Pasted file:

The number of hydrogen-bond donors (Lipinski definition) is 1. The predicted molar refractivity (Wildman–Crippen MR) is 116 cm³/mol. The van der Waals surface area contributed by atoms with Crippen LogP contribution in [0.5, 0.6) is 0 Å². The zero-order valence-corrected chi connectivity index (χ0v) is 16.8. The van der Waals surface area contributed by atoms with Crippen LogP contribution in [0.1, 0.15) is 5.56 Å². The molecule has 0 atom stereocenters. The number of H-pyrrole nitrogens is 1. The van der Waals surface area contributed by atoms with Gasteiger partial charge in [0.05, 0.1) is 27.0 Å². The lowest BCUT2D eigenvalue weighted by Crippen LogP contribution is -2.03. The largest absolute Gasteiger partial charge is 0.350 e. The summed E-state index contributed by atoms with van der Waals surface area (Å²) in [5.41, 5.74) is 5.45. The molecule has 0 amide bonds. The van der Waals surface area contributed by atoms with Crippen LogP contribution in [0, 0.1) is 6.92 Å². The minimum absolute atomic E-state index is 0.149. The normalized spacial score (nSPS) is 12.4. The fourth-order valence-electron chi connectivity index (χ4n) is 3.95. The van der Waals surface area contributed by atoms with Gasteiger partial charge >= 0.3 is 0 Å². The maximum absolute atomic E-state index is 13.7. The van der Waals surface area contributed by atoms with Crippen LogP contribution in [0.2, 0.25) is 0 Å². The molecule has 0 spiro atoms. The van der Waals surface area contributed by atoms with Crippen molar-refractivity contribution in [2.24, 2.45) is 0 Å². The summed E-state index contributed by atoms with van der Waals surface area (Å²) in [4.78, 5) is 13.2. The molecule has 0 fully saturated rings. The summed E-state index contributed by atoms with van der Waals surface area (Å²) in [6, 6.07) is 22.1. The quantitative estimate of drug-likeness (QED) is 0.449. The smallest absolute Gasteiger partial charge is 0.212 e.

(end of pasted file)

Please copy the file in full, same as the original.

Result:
The number of hydrogen-bond donors (Lipinski definition) is 1. The predicted molar refractivity (Wildman–Crippen MR) is 116 cm³/mol. The van der Waals surface area contributed by atoms with Crippen LogP contribution in [0.5, 0.6) is 0 Å². The zero-order valence-corrected chi connectivity index (χ0v) is 16.8. The van der Waals surface area contributed by atoms with Crippen LogP contribution in [0.1, 0.15) is 5.56 Å². The molecule has 0 atom stereocenters. The number of H-pyrrole nitrogens is 1. The van der Waals surface area contributed by atoms with Gasteiger partial charge in [0.05, 0.1) is 27.0 Å². The lowest BCUT2D eigenvalue weighted by Crippen LogP contribution is -2.03. The largest absolute Gasteiger partial charge is 0.350 e. The summed E-state index contributed by atoms with van der Waals surface area (Å²) in [5.41, 5.74) is 5.45. The molecule has 0 amide bonds. The van der Waals surface area contributed by atoms with Crippen LogP contribution in [0, 0.1) is 6.92 Å². The minimum absolute atomic E-state index is 0.149. The normalized spacial score (nSPS) is 12.4. The fourth-order valence-electron chi connectivity index (χ4n) is 3.95. The van der Waals surface area contributed by atoms with Gasteiger partial charge >= 0.3 is 0 Å². The maximum absolute atomic E-state index is 13.7. The van der Waals surface area contributed by atoms with Crippen LogP contribution in [0.2, 0.25) is 0 Å². The molecule has 0 spiro atoms. The van der Waals surface area contributed by atoms with Crippen molar-refractivity contribution in [2.24, 2.45) is 0 Å². The summed E-state index contributed by atoms with van der Waals surface area (Å²) in [4.78, 5) is 13.2. The molecule has 0 fully saturated rings. The summed E-state index contributed by atoms with van der Waals surface area (Å²) in [6, 6.07) is 22.1. The quantitative estimate of drug-likeness (QED) is 0.449. The smallest absolute Gasteiger partial charge is 0.212 e.